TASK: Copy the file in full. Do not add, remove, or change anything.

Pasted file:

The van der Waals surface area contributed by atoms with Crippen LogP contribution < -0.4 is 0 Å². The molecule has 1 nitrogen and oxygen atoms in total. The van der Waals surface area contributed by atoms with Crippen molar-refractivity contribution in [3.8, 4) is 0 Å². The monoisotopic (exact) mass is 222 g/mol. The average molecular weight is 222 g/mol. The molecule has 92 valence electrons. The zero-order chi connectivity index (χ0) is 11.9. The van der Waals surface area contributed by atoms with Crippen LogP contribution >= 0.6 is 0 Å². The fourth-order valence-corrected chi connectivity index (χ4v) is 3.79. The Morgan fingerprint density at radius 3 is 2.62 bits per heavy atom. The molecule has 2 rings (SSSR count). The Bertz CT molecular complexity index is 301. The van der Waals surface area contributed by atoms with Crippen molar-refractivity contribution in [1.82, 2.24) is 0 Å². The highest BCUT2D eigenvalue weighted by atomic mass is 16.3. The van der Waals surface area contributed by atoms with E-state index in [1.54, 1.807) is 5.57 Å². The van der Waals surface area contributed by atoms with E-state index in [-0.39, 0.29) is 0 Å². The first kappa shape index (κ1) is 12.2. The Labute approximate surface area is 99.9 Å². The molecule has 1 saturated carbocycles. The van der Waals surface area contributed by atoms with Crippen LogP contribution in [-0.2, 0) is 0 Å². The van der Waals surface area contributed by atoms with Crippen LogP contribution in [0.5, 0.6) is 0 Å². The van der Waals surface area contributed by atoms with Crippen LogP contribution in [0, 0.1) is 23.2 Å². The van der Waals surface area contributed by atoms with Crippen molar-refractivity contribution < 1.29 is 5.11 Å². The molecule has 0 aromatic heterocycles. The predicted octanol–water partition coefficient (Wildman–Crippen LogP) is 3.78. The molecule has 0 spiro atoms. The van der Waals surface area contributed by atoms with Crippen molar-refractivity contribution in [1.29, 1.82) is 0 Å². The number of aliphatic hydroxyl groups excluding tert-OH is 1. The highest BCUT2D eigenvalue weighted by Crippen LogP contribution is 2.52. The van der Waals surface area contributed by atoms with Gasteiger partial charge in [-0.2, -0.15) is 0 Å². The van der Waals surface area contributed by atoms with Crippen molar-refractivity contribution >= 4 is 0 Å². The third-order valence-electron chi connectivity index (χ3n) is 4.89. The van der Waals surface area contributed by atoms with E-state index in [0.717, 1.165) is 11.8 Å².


The van der Waals surface area contributed by atoms with Crippen LogP contribution < -0.4 is 0 Å². The molecule has 1 nitrogen and oxygen atoms in total. The van der Waals surface area contributed by atoms with Crippen molar-refractivity contribution in [3.8, 4) is 0 Å². The monoisotopic (exact) mass is 222 g/mol. The average molecular weight is 222 g/mol. The molecule has 92 valence electrons. The zero-order chi connectivity index (χ0) is 11.9. The van der Waals surface area contributed by atoms with Crippen LogP contribution >= 0.6 is 0 Å². The fourth-order valence-corrected chi connectivity index (χ4v) is 3.79. The Morgan fingerprint density at radius 3 is 2.62 bits per heavy atom. The molecule has 2 rings (SSSR count). The Bertz CT molecular complexity index is 301. The van der Waals surface area contributed by atoms with Crippen molar-refractivity contribution in [1.82, 2.24) is 0 Å². The highest BCUT2D eigenvalue weighted by atomic mass is 16.3. The van der Waals surface area contributed by atoms with E-state index in [1.54, 1.807) is 5.57 Å². The van der Waals surface area contributed by atoms with E-state index in [-0.39, 0.29) is 0 Å². The first kappa shape index (κ1) is 12.2. The Labute approximate surface area is 99.9 Å². The molecule has 1 saturated carbocycles. The van der Waals surface area contributed by atoms with Crippen LogP contribution in [-0.2, 0) is 0 Å². The van der Waals surface area contributed by atoms with Crippen LogP contribution in [0.5, 0.6) is 0 Å². The van der Waals surface area contributed by atoms with Crippen LogP contribution in [0, 0.1) is 23.2 Å². The van der Waals surface area contributed by atoms with Crippen molar-refractivity contribution < 1.29 is 5.11 Å². The molecule has 0 aromatic heterocycles. The predicted octanol–water partition coefficient (Wildman–Crippen LogP) is 3.78. The molecule has 0 spiro atoms. The van der Waals surface area contributed by atoms with Crippen molar-refractivity contribution in [1.29, 1.82) is 0 Å². The number of aliphatic hydroxyl groups excluding tert-OH is 1. The highest BCUT2D eigenvalue weighted by Crippen LogP contribution is 2.52. The van der Waals surface area contributed by atoms with Gasteiger partial charge in [-0.2, -0.15) is 0 Å². The van der Waals surface area contributed by atoms with Crippen molar-refractivity contribution >= 4 is 0 Å². The third-order valence-electron chi connectivity index (χ3n) is 4.89. The van der Waals surface area contributed by atoms with E-state index in [0.717, 1.165) is 11.8 Å².